Classroom Strategies–individual deadlines, continuous progress assessment, present complex problems with out one right answer, a classroom atmosphere (teacher acceptance) of respect for unusual ideas, provide time for thinking and reflection, unstructured periods of time for exploring materials and ideas, problem solving activities
    Possible Problems–frustration, being considered “off the subject,” considered odd or weird by others, difficulty with conformity, may be penalized for “not following directions,” may deal with rejection by becoming rebellious
  10. Ability to Think in Abstract Terms and Form Concepts
    Need–to be exposed to abstractions, to have the opportunity to form generalizations, to use and design conceptual frameworks, to seek order and consistency, to develop a tolerance for ambiguity
    Organizational Pattern–individual contracts, learning centers, access to the community, small group work, an opportunity to spend time with experts in the students’ areas of interest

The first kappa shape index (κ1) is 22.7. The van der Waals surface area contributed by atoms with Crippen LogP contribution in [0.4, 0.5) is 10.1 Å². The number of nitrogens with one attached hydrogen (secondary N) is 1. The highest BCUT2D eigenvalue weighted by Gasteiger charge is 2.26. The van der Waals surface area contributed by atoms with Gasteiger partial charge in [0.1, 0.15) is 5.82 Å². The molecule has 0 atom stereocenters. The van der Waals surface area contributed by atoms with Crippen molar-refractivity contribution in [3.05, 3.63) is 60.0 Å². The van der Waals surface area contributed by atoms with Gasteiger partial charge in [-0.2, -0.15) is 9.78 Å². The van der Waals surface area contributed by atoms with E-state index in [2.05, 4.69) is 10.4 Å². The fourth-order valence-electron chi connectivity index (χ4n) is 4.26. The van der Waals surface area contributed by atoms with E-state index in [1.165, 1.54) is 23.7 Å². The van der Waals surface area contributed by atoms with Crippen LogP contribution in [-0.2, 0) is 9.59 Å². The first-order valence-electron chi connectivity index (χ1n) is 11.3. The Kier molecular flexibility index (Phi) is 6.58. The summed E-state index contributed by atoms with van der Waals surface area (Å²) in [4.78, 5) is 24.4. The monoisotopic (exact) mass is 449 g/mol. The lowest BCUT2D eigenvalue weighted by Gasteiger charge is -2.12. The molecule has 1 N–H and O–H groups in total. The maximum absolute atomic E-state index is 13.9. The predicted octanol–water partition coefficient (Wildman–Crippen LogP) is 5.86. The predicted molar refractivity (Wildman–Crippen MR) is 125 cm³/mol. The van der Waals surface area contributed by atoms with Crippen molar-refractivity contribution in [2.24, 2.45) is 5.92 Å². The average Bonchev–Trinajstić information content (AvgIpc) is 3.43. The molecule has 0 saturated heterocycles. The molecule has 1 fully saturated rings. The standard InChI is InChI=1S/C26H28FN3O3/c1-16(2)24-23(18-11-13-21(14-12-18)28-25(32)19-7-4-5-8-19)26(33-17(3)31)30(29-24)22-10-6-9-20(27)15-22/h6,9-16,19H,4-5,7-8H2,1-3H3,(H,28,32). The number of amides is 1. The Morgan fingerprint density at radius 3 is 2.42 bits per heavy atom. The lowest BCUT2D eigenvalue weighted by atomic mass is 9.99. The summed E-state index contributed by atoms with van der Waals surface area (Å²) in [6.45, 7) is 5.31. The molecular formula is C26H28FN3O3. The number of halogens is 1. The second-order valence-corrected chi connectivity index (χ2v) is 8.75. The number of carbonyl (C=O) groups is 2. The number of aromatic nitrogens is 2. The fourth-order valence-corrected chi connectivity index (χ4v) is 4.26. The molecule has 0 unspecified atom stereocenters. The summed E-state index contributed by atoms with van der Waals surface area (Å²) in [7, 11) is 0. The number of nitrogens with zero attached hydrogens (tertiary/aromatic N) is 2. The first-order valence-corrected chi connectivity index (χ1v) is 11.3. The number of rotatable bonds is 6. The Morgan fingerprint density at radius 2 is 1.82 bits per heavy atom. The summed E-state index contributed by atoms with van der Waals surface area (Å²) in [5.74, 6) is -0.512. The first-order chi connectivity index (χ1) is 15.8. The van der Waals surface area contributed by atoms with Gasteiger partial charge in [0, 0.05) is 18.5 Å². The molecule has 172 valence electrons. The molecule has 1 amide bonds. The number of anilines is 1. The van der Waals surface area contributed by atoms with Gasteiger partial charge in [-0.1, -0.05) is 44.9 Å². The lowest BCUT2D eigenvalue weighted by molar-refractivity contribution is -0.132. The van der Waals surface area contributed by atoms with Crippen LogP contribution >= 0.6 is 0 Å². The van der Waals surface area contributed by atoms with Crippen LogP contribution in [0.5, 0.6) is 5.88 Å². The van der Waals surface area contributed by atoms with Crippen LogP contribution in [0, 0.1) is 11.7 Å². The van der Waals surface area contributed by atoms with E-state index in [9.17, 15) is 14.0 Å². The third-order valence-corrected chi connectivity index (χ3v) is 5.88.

Classroom Strategies–inquiry skills, opportunities to analyze their own learning, communication, and decision making, individualized projects, integrated curriculum, simulations
    Possible Problems–rejection or omission of detail, questions other’s generalizations include teachers, frustration with other student’s lack of ability to understand concepts or generalizations
  11. An Evaluative Approach to Others and Themselves
    Need–to be exposed to people of varying abilities and talents, to set realistic short terms goals, to develop skills in data evaluation using criteria, to develop skills in decision making and problem solving